By Myrna M.Velasco
ABU DHABI, UAE – From the standpoint of safety as well as operations, the wave of digitalization swamping the global energy sector is seen as key to reinforcing the overall performance of nuclear power as a major component in achieving decarbonization of the global energy sector.
In a study unveiled by the World Energy Council (WEC) on nuclear energy growth scenarios, it was stipulated that “looking into the future, digitalization has the potential to improve the nuclear industry’s performance and supporting it to allow better informed decisions on new build and lifetime extension.”
The WEC, is an organization of global energy markets, emphasized that “the pace of learning curve across the nuclear sector can be increased through international cooperation on harmonization of regulatory processes,” such as “allowing reactor designs to be deployed globally with minimal design alternations.”
In his address at the 24th WEC Congress before delegation of more than 150 countries with over 400 global energy CEOs in attendance, United Arab Emirates Minister of Energy and Industry Suhail Mohammed Al Mazrouei indicated that as his own country reflects on its energy future – it ponders upon a platform shift that shall be leaning on cleaner energy solutions such as renewable energy and nuclear.
“Our UAE Energy Strategy is calling for 50-percent contribution from clean forms of energy which would include renewable energy and nuclear,” he said; while asserting that “you don’t see so often a country that is responsible for supplying oil and gas to the world taking such bold strategy.”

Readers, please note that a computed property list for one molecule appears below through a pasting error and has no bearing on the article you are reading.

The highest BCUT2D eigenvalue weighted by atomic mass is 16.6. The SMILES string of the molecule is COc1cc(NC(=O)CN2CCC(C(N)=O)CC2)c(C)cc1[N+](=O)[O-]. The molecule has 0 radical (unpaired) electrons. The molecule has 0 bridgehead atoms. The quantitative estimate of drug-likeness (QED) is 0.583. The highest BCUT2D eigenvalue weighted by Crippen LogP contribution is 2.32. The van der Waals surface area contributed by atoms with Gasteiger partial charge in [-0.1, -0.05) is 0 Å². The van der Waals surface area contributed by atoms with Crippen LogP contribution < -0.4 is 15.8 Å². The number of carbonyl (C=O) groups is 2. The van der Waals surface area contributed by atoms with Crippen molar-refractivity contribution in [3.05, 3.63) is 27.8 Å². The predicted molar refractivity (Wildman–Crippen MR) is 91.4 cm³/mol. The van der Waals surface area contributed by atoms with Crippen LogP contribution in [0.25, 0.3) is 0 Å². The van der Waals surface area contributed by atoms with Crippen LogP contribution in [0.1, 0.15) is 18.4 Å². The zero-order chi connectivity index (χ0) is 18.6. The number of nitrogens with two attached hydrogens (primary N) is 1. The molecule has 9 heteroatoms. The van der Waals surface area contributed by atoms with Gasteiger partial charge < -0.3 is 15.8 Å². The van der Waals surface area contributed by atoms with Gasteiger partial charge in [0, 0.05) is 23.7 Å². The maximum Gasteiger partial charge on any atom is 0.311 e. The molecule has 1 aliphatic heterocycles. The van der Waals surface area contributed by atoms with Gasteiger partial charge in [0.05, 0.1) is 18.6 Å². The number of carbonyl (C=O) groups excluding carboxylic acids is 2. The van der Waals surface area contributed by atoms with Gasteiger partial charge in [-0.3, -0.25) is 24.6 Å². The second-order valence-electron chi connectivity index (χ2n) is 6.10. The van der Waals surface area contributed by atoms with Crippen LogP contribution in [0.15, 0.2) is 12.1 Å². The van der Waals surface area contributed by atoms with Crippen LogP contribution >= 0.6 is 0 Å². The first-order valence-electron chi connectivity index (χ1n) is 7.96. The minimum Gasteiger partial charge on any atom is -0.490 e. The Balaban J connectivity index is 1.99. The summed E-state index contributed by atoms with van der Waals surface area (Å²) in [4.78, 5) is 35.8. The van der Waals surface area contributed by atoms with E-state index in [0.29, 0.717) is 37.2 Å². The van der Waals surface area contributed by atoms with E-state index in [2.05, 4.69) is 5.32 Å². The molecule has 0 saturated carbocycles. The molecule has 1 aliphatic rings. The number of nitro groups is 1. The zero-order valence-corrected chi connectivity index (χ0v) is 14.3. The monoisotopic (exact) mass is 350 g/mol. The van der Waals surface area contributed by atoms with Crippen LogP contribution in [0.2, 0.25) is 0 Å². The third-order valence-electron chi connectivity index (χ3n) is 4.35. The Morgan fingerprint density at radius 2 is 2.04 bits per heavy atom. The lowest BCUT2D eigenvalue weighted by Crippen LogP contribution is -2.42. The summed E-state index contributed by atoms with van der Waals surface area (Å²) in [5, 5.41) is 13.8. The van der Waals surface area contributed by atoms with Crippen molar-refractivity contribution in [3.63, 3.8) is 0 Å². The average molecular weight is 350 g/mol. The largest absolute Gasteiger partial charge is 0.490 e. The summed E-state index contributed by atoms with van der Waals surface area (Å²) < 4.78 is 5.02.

Mazrouei further stressed “we will continue our efforts as a reliable supplier of hydrocarbon to the world, but our leadership would want us to do it in a way that protects the environment – and a way where we – together with our national oil company and the rest of the stakeholders, reduce our carbon footprint by 70 percent in the year 2050. So that’s quite a commitment that we would like to share with the rest of the world.”
On the nuclear investment space, the WEC study propounded that this technology option could traverse three different pathways.
Under a “modern jazz scenario,” experts at the WEC exhibited that nuclear could latch onto a “digitally disrupted, innovative and globally market driven world.” On that premise, it was explained that “the nuclear industry has the potential to reinvent itself – from selling units to providing services – and to remain as energy source of choice as some of the existing nuclear countries and emerging economies expand their nuclear fleets.”
The nuclear option, pundits pointed out, could likewise take “the unfinished symphony pathway” wherein “more coordinated and sustainable economic growth models emerge with a global aspiration to a low carbon future. Within that particular scenario, it has been emphasized that nuclear energy is “widely accepted as part of a reliable and affordable response to the climate change emergency.”
The other pathway envisioned for nuclear is the “hard rock” route, in which the main focus areas are “new construction in emerging markets and lifetime extension initiatives in developed economies.”
Like many of the countries in the world, the Philippines is also sorting out its nuclear resurgence ambition – but it cannot firmly decide yet if it will repower its mothballed Bataan Nuclear Power Plant (BNPP) or will just refocus attention on new builds.